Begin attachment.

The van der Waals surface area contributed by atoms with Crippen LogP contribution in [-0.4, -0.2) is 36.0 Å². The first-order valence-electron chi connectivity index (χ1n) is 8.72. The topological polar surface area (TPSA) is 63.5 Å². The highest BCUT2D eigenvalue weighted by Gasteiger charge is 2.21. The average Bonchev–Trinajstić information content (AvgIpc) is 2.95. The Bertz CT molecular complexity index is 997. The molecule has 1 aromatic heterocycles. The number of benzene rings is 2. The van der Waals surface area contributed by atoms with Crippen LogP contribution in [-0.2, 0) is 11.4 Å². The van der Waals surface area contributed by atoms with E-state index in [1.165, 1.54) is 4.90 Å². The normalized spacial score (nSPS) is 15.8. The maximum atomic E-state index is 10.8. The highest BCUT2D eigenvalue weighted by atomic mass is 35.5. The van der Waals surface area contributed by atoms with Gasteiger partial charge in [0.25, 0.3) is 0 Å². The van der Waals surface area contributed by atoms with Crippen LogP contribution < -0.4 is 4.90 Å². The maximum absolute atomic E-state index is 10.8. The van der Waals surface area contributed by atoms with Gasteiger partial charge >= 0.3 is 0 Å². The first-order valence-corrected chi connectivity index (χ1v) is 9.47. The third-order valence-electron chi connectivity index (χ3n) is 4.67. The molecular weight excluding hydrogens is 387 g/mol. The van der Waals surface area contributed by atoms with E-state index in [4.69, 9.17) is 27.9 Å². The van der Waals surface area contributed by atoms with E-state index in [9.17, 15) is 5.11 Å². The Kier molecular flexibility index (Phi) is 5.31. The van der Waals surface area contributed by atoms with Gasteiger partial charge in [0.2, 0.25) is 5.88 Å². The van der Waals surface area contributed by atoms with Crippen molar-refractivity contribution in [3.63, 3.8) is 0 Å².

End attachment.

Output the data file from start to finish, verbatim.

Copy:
The van der Waals surface area contributed by atoms with Crippen LogP contribution in [-0.4, -0.2) is 36.0 Å². The first-order valence-electron chi connectivity index (χ1n) is 8.72. The topological polar surface area (TPSA) is 63.5 Å². The highest BCUT2D eigenvalue weighted by Gasteiger charge is 2.21. The average Bonchev–Trinajstić information content (AvgIpc) is 2.95. The Bertz CT molecular complexity index is 997. The molecule has 1 aromatic heterocycles. The number of benzene rings is 2. The van der Waals surface area contributed by atoms with Crippen LogP contribution in [-0.2, 0) is 11.4 Å². The van der Waals surface area contributed by atoms with E-state index in [1.165, 1.54) is 4.90 Å². The normalized spacial score (nSPS) is 15.8. The maximum atomic E-state index is 10.8. The highest BCUT2D eigenvalue weighted by atomic mass is 35.5. The van der Waals surface area contributed by atoms with Gasteiger partial charge in [0.25, 0.3) is 0 Å². The van der Waals surface area contributed by atoms with Crippen LogP contribution < -0.4 is 4.90 Å². The maximum absolute atomic E-state index is 10.8. The van der Waals surface area contributed by atoms with Gasteiger partial charge >= 0.3 is 0 Å². The first-order valence-corrected chi connectivity index (χ1v) is 9.47. The third-order valence-electron chi connectivity index (χ3n) is 4.67. The molecular weight excluding hydrogens is 387 g/mol. The van der Waals surface area contributed by atoms with E-state index in [4.69, 9.17) is 27.9 Å². The van der Waals surface area contributed by atoms with E-state index in [9.17, 15) is 5.11 Å². The Kier molecular flexibility index (Phi) is 5.31. The van der Waals surface area contributed by atoms with Gasteiger partial charge in [0.2, 0.25) is 5.88 Å². The van der Waals surface area contributed by atoms with Crippen molar-refractivity contribution in [3.63, 3.8) is 0 Å².